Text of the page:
Top row, from left, Francius Adler, M.D. (Haitian general surgeon), Sammy (Haitian translator), Brian Morrison, M.D., Robert Griffith, M.D. (UM dermatology resident). Bottom row, from left, Mona Jeanty, M.D. (Haitian dermatologist), Danie Dure M.D. (Haitian dermatologist), Shesly Jean Louis, M.D. (Haitian dermatologist), Wilhelmina Edouard, M.D. (Haitian dermatology resident), Claudemene Charles, M.D. (Haitian dermatology resident), Ariel Eber (UM medical student).

Clinic in Haiti for People with Albinism Grows in Reach and Effectiveness

People with albinism in Haiti stand out not only because of their lighter skin, but also for their heightened risk of skin cancer in a country where many physicians are unaccustomed to diagnosing and treating the malignancy in their skin type.

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Doctor examining patient's foot.

Collaborative Clinical Study Tests Impact of Novel Imaging Technology on Diabetic Foot Ulcers

Researchers at the University of Miami Miller School of Medicine, working in collaboration with the inventors of a novel imaging technology at the Florida International University Department of Biomedical Engineering, are conducting a clinical study of a scanner that can see into tissue and monitor real-time physiological activity in diabetic foot ulcers.

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From left, front row, organizers Robert S. Kirsner, M.D., Ph.D., and Marjana Tomic-Canic, Ph.D., with conference participants.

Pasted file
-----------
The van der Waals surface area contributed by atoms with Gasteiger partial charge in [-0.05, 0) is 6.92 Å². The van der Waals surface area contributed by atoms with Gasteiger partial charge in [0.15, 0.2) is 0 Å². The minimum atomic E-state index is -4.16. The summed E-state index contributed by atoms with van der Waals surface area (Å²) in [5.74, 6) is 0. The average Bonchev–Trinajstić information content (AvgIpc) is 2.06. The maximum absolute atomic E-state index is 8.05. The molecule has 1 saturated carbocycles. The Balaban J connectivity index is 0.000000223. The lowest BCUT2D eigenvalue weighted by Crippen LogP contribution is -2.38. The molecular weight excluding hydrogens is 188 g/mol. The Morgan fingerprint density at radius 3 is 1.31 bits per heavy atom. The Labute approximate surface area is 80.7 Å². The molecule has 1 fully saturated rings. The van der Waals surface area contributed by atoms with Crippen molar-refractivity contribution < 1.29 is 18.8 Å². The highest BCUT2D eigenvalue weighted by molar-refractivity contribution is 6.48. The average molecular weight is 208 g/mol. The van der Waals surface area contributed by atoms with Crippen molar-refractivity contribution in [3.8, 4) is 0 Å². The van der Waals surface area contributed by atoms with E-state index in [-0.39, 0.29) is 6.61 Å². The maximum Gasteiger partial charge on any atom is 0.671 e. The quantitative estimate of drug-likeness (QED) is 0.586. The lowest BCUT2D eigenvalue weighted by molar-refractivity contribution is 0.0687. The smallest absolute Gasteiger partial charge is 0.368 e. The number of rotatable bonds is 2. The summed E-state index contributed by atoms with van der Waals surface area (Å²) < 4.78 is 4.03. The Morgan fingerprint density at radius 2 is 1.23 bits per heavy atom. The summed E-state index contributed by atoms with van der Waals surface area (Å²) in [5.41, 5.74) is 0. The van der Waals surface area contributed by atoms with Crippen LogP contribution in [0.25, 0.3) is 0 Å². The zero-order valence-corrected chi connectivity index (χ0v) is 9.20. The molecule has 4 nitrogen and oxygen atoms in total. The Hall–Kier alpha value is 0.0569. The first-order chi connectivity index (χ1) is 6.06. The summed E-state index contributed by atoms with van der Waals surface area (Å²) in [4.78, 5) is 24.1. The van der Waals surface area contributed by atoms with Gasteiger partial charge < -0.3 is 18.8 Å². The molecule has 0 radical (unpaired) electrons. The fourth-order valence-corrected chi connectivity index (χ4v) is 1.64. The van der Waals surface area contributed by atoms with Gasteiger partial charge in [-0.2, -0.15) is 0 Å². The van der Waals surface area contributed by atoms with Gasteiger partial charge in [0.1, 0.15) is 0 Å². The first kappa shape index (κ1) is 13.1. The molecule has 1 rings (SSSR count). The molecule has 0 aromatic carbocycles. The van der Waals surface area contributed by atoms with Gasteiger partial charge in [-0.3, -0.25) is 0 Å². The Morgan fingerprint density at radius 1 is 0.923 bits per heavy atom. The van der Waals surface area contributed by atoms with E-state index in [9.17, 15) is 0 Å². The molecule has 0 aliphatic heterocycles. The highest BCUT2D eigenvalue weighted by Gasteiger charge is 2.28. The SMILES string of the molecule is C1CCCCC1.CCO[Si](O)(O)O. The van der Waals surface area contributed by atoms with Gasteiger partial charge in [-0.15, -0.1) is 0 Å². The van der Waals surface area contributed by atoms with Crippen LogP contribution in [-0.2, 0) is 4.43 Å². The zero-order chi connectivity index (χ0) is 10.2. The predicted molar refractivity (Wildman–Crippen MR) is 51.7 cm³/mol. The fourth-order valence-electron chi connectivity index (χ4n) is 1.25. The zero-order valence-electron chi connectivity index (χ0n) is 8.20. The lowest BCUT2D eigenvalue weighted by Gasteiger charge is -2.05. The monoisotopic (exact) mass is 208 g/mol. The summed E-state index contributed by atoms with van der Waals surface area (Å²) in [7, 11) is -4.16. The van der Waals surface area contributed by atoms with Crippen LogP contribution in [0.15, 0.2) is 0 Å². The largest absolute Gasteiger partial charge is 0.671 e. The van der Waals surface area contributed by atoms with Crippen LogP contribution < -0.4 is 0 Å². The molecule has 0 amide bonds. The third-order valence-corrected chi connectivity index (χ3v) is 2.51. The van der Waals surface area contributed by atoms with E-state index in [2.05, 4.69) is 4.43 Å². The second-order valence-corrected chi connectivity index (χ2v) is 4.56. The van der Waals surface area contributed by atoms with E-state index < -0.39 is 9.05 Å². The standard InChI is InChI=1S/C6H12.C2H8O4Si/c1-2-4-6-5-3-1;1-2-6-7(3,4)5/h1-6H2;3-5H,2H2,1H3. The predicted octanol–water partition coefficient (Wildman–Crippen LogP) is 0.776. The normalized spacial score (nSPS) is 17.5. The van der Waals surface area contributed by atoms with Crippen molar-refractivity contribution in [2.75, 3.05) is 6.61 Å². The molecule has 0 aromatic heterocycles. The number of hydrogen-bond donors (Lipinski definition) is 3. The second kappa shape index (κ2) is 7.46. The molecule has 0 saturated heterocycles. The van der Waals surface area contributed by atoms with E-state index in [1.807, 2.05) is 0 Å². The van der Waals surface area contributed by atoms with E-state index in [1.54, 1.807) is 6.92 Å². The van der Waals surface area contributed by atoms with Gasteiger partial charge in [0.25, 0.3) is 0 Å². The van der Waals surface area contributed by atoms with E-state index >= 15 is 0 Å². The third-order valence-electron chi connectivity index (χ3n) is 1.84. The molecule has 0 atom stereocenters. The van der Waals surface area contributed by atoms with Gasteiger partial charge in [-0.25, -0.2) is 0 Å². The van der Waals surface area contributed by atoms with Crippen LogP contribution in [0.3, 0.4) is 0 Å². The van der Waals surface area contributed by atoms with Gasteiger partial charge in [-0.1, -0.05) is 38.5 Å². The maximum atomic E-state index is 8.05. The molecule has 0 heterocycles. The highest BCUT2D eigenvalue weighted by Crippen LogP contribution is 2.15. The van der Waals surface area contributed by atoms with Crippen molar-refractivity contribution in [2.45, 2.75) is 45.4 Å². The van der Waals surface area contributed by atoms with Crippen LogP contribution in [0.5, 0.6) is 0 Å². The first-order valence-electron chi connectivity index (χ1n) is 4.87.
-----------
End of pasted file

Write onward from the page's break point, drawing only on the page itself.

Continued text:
Department of Dermatology and Cutaneous Surgery Holds First Annual Research Day

The University of Miami Miller School of Medicine’s Department of Dermatology and Cutaneous Surgery hosted its first annual Celia & Samuel Resnik Research Day on May 6, featuring scientific achievements of faculty and trainees. The event, which took place at the Shalala Student Center on the Coral Gables campus, included 50 presentations, a graduation ceremony for 11 fellows, and scientific poster sessions.

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Cross-section view of skin anatomy.

New M.S. in Skin Biology and Dermatological Sciences Program is a First in the U.S.

The Department of Dermatology and Cutaneous Surgery at the University of Miami School of Medicine is launching the first Master of Science in Skin Biology and Dermatological Sciences program in the United States. The program is designed to prepare students for careers and leadership positions in skin science and industry. Applications are due July 1; classes begin August 22.

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A wound before and after treatment with Apligraf.

Study Reveals How Live Cell Therapy Application Triggers Genomic Changes to Drive Wound Healing

A team of University of Miami Miller School of Medicine researchers has uncovered the secret behind a type of skin made from live human cells that stimulates healing of venous leg and diabetic foot ulcers. The FDA-approved Apligraf, which is marketed by Organogenesis, Inc., does not take to the wound as a graft would. Instead, it disappears from the wound within a week or two, yet it still triggers healing.

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